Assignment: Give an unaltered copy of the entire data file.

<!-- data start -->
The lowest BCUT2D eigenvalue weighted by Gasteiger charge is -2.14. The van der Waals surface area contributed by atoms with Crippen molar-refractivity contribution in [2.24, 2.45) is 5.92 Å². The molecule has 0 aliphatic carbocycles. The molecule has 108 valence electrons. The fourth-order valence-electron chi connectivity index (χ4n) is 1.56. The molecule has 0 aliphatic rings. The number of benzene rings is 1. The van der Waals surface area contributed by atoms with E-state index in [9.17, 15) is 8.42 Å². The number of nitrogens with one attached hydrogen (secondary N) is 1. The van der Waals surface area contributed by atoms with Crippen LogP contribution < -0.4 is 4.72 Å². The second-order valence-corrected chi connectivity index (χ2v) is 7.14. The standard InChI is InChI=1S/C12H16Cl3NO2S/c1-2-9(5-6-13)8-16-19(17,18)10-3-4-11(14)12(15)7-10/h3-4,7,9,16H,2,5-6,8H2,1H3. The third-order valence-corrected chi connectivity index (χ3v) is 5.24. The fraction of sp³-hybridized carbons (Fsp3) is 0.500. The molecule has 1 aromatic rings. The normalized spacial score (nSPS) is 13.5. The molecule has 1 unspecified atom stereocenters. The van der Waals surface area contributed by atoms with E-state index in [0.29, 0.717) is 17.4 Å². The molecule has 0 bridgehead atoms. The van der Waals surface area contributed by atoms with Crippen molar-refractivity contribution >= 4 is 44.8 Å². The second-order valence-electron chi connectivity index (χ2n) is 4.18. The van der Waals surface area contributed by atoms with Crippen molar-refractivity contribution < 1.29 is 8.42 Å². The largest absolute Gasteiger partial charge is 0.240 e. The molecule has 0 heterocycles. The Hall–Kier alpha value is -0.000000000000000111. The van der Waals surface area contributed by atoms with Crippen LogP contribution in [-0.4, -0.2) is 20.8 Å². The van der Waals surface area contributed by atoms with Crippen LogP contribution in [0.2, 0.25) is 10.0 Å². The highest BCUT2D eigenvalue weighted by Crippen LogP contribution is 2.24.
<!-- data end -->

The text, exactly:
The lowest BCUT2D eigenvalue weighted by Gasteiger charge is -2.14. The van der Waals surface area contributed by atoms with Crippen molar-refractivity contribution in [2.24, 2.45) is 5.92 Å². The molecule has 0 aliphatic carbocycles. The molecule has 108 valence electrons. The fourth-order valence-electron chi connectivity index (χ4n) is 1.56. The molecule has 0 aliphatic rings. The number of benzene rings is 1. The van der Waals surface area contributed by atoms with E-state index in [9.17, 15) is 8.42 Å². The number of nitrogens with one attached hydrogen (secondary N) is 1. The van der Waals surface area contributed by atoms with Crippen LogP contribution < -0.4 is 4.72 Å². The second-order valence-corrected chi connectivity index (χ2v) is 7.14. The standard InChI is InChI=1S/C12H16Cl3NO2S/c1-2-9(5-6-13)8-16-19(17,18)10-3-4-11(14)12(15)7-10/h3-4,7,9,16H,2,5-6,8H2,1H3. The third-order valence-corrected chi connectivity index (χ3v) is 5.24. The fraction of sp³-hybridized carbons (Fsp3) is 0.500. The molecule has 1 aromatic rings. The normalized spacial score (nSPS) is 13.5. The molecule has 1 unspecified atom stereocenters. The van der Waals surface area contributed by atoms with E-state index in [0.29, 0.717) is 17.4 Å². The molecule has 0 bridgehead atoms. The van der Waals surface area contributed by atoms with Crippen molar-refractivity contribution >= 4 is 44.8 Å². The second-order valence-electron chi connectivity index (χ2n) is 4.18. The van der Waals surface area contributed by atoms with Crippen molar-refractivity contribution < 1.29 is 8.42 Å². The largest absolute Gasteiger partial charge is 0.240 e. The molecule has 0 heterocycles. The Hall–Kier alpha value is -0.000000000000000111. The van der Waals surface area contributed by atoms with Crippen LogP contribution in [-0.4, -0.2) is 20.8 Å². The van der Waals surface area contributed by atoms with Crippen LogP contribution in [0.2, 0.25) is 10.0 Å². The highest BCUT2D eigenvalue weighted by Crippen LogP contribution is 2.24.